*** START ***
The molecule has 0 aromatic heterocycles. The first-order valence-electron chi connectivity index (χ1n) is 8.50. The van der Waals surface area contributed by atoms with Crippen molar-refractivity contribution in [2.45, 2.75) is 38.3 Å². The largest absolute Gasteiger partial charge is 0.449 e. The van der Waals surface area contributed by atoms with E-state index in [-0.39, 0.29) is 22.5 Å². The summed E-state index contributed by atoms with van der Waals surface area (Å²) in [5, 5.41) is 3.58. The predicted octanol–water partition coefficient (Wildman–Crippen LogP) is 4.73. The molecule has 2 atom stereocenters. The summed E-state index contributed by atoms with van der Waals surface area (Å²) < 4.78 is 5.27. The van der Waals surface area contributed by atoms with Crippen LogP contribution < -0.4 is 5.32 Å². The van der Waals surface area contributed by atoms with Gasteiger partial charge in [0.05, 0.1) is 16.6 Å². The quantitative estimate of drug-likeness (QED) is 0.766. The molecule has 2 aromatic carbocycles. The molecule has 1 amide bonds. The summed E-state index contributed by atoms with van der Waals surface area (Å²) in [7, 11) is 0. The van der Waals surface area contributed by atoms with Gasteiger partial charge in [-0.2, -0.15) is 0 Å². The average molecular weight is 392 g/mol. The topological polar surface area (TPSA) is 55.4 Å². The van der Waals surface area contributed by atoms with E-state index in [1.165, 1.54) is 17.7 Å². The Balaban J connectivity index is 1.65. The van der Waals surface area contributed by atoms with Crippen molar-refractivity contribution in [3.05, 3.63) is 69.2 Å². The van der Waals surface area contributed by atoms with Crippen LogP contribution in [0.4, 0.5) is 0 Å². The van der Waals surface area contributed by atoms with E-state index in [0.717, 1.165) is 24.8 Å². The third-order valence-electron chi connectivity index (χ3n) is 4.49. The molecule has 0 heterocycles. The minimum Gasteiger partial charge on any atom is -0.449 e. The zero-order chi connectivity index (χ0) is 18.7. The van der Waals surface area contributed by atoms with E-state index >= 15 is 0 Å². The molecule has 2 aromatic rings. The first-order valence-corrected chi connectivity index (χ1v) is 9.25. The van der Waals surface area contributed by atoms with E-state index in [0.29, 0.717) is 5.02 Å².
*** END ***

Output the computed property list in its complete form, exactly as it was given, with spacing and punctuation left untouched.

The molecule has 0 aromatic heterocycles. The first-order valence-electron chi connectivity index (χ1n) is 8.50. The van der Waals surface area contributed by atoms with Crippen molar-refractivity contribution in [2.45, 2.75) is 38.3 Å². The largest absolute Gasteiger partial charge is 0.449 e. The van der Waals surface area contributed by atoms with E-state index in [-0.39, 0.29) is 22.5 Å². The summed E-state index contributed by atoms with van der Waals surface area (Å²) in [5, 5.41) is 3.58. The predicted octanol–water partition coefficient (Wildman–Crippen LogP) is 4.73. The molecule has 2 atom stereocenters. The summed E-state index contributed by atoms with van der Waals surface area (Å²) < 4.78 is 5.27. The van der Waals surface area contributed by atoms with Crippen LogP contribution < -0.4 is 5.32 Å². The van der Waals surface area contributed by atoms with Gasteiger partial charge in [0.05, 0.1) is 16.6 Å². The quantitative estimate of drug-likeness (QED) is 0.766. The molecule has 2 aromatic carbocycles. The molecule has 1 amide bonds. The summed E-state index contributed by atoms with van der Waals surface area (Å²) in [7, 11) is 0. The van der Waals surface area contributed by atoms with Gasteiger partial charge in [-0.2, -0.15) is 0 Å². The average molecular weight is 392 g/mol. The topological polar surface area (TPSA) is 55.4 Å². The van der Waals surface area contributed by atoms with E-state index in [1.165, 1.54) is 17.7 Å². The Balaban J connectivity index is 1.65. The van der Waals surface area contributed by atoms with Crippen molar-refractivity contribution in [3.05, 3.63) is 69.2 Å². The van der Waals surface area contributed by atoms with Crippen LogP contribution in [0.4, 0.5) is 0 Å². The van der Waals surface area contributed by atoms with E-state index in [0.717, 1.165) is 24.8 Å². The third-order valence-electron chi connectivity index (χ3n) is 4.49. The molecule has 0 heterocycles. The minimum Gasteiger partial charge on any atom is -0.449 e. The zero-order chi connectivity index (χ0) is 18.7. The van der Waals surface area contributed by atoms with E-state index >= 15 is 0 Å². The molecule has 2 aromatic rings. The first-order valence-corrected chi connectivity index (χ1v) is 9.25. The van der Waals surface area contributed by atoms with E-state index in [0.29, 0.717) is 5.02 Å².